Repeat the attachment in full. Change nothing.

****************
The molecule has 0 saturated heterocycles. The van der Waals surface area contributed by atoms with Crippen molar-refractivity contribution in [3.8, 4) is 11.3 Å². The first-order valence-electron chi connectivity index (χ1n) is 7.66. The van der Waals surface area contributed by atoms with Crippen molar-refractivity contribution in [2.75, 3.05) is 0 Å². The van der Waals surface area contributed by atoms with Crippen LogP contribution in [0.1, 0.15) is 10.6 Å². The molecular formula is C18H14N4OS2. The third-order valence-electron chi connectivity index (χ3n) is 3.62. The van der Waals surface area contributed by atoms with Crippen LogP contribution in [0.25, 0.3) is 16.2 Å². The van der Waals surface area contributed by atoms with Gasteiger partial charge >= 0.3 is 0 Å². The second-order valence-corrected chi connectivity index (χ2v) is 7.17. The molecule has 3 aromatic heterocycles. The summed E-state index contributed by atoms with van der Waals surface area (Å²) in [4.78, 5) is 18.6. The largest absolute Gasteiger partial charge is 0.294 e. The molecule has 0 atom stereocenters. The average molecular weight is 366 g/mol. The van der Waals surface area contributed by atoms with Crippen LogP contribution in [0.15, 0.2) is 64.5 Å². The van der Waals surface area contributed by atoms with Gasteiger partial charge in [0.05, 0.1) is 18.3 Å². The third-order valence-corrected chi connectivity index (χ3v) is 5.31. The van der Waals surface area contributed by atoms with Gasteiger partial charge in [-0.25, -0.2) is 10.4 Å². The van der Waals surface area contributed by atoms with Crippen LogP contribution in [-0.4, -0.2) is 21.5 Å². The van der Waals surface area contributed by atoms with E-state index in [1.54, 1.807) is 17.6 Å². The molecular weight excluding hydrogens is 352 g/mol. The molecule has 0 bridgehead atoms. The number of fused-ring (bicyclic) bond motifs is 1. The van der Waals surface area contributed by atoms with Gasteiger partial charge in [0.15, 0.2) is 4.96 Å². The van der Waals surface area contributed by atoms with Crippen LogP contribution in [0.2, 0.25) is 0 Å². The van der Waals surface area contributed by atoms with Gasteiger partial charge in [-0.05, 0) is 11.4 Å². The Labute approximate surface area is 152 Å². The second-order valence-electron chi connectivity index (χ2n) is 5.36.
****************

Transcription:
The molecule has 0 saturated heterocycles. The van der Waals surface area contributed by atoms with Crippen molar-refractivity contribution in [3.8, 4) is 11.3 Å². The first-order valence-electron chi connectivity index (χ1n) is 7.66. The van der Waals surface area contributed by atoms with Crippen molar-refractivity contribution in [2.75, 3.05) is 0 Å². The van der Waals surface area contributed by atoms with Crippen LogP contribution in [0.1, 0.15) is 10.6 Å². The molecular formula is C18H14N4OS2. The third-order valence-electron chi connectivity index (χ3n) is 3.62. The van der Waals surface area contributed by atoms with Crippen LogP contribution in [0.25, 0.3) is 16.2 Å². The van der Waals surface area contributed by atoms with Gasteiger partial charge >= 0.3 is 0 Å². The second-order valence-corrected chi connectivity index (χ2v) is 7.17. The molecule has 3 aromatic heterocycles. The summed E-state index contributed by atoms with van der Waals surface area (Å²) in [4.78, 5) is 18.6. The largest absolute Gasteiger partial charge is 0.294 e. The molecule has 0 atom stereocenters. The average molecular weight is 366 g/mol. The van der Waals surface area contributed by atoms with Crippen LogP contribution in [0.15, 0.2) is 64.5 Å². The van der Waals surface area contributed by atoms with Gasteiger partial charge in [0.05, 0.1) is 18.3 Å². The third-order valence-corrected chi connectivity index (χ3v) is 5.31. The van der Waals surface area contributed by atoms with Gasteiger partial charge in [-0.25, -0.2) is 10.4 Å². The van der Waals surface area contributed by atoms with Crippen LogP contribution in [-0.4, -0.2) is 21.5 Å². The van der Waals surface area contributed by atoms with E-state index in [1.54, 1.807) is 17.6 Å². The molecular weight excluding hydrogens is 352 g/mol. The molecule has 0 bridgehead atoms. The number of fused-ring (bicyclic) bond motifs is 1. The van der Waals surface area contributed by atoms with Gasteiger partial charge in [0.15, 0.2) is 4.96 Å². The van der Waals surface area contributed by atoms with Crippen LogP contribution in [0.2, 0.25) is 0 Å². The van der Waals surface area contributed by atoms with Gasteiger partial charge in [-0.05, 0) is 11.4 Å². The Labute approximate surface area is 152 Å². The second-order valence-electron chi connectivity index (χ2n) is 5.36.